Online Nationalism and Sino-Japanese Conflict
During August and September, 2012, Sino-Japanese conflict over the Diaoyu/Senkaku Islands escalated. Alongside street demonstrations in China, public sentiment surged on China’s leading micro-blog Sina Weibo. Using human and computer-assisted content analysis, Allen Carlson and I exploit original Weibo data to measure how public sentiment in China fluctuated over the dispute, and ask two questions. First, how cohesive, and volatile were online nationalist sentiments? Second, we measure government censorship of Weibo in order to ask: which sentiments did authorities allow to be expressed, and when? We first find that many micro-bloggers’ harshest invective was directed not at Japan, but at their own government. Second, while censorship remained high across topics for most of the dispute, it plummeted on August 18 – the same day as bloggers’ anti-Beijing anger peaked. These observations suggest three theoretical explanations: two instrumental-strategic (“audience costs” and “safety valve”) and one ideational (elite identification with protesters).
Air Pollution and Social Media:
Despite China’s robust censorship capacity, commentary critical of government policies on Chinese social media is ubiquitous. Why would an autocratic regime not fully censor these critiques? Elizabeth Plantan and I argue that authoritarian leaders periodically relax control to persuade the public that the regime acknowledges citizens’ concerns and will address them. This affords state actors a responsiveness benefit to weigh alongside other factors, including collective action risk or reputational harm. To illustrate, we use a combination of human- and computer-assisted coding techniques to statistically model censorship of relevant posts on the Chinese microblog Weibo during a high-profile air pollution controversy in 2012. We find two distinct trends in censorship around a crisis event during which the state largely relaxes control. After the crisis, leaders adjust to allow some limited critiques, while blocking directly disparaging remarks. This suggests that the state changes censorship in order to signal responsiveness to citizens’ legitimate concerns over governance.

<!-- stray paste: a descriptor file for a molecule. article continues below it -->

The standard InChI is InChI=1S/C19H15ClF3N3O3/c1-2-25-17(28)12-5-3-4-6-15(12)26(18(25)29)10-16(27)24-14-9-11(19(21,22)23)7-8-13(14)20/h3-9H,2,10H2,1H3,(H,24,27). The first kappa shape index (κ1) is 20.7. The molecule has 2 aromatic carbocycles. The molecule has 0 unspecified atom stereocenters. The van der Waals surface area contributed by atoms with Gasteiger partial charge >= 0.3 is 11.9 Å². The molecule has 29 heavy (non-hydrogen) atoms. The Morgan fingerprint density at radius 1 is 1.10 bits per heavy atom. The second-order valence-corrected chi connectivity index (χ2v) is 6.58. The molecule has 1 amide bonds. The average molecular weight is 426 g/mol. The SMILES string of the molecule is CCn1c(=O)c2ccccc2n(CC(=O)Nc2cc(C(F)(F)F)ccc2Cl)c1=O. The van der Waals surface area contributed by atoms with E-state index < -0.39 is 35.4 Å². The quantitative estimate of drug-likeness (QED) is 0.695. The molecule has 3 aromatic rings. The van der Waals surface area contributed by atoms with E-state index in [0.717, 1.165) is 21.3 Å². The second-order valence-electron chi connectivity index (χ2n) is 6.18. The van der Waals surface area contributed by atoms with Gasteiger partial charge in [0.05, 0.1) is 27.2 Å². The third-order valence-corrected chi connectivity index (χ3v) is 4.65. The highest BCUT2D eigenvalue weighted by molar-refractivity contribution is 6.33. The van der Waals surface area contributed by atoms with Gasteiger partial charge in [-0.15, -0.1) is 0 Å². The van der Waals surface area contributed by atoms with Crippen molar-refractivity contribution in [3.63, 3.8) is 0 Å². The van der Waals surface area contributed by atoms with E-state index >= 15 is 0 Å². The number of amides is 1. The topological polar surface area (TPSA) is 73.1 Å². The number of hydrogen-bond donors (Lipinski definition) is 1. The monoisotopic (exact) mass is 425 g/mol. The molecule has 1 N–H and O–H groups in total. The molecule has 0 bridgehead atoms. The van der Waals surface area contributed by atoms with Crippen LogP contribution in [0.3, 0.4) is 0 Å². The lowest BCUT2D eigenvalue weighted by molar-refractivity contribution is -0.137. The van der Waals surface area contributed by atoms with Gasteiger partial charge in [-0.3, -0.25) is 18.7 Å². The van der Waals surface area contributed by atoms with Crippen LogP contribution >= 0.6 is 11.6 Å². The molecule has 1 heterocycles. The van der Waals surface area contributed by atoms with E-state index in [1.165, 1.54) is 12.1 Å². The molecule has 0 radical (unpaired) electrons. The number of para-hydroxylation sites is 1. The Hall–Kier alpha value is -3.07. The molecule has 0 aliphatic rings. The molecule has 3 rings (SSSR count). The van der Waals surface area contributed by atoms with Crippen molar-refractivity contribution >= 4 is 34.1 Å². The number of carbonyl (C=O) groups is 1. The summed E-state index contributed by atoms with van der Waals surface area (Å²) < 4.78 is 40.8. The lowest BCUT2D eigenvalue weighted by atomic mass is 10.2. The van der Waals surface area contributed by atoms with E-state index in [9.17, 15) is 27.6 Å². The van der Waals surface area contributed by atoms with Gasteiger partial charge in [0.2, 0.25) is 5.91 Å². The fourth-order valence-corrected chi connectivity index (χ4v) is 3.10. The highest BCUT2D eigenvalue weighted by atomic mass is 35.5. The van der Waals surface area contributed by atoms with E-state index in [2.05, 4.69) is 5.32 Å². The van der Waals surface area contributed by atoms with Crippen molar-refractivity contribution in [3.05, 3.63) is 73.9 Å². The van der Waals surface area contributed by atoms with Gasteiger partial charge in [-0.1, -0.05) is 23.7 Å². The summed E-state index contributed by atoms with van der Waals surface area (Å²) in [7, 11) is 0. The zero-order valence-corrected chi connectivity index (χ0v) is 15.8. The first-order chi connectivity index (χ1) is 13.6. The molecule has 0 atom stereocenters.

Social Media Management and the Downfall of Bo Xilai
The Chinese Communist Party's decision in 2012 to investigate Bo Xilai, a member of the elite Politburo, on charges of corruption sent shockwaves through both official and social media channels right before a crucial leadership transition during the 18th Party Congress that year. Through both qualitative and quantitative content analysis of posts taken from Sina Weibo, I consider the interplay between blogger expressions of anger and discontent at the high-ranking official corruption they saw Bo as representing, and a central state eager to allow ordinary bloggers to help tarnish his reputation but concerned that online discussion might spiral into a broader critique of the Party and leaders themselves. Analyzing several “topic bursts” or surges in online discussion surrounding Bo’s downfall throughout 2012, I find that Internet censors were quite active throughout the year in deleting related Weibo posts that broadly questioned the Party-state’s legitimacy. However, they still allowed a surprising amount of criticism directed at Bo himself, especially during various scandalous milestones that marked his undoing. This surprising finding points to greater flexibility than is commonly assumed on the part of Party leaders in how they manage social media during controversial events.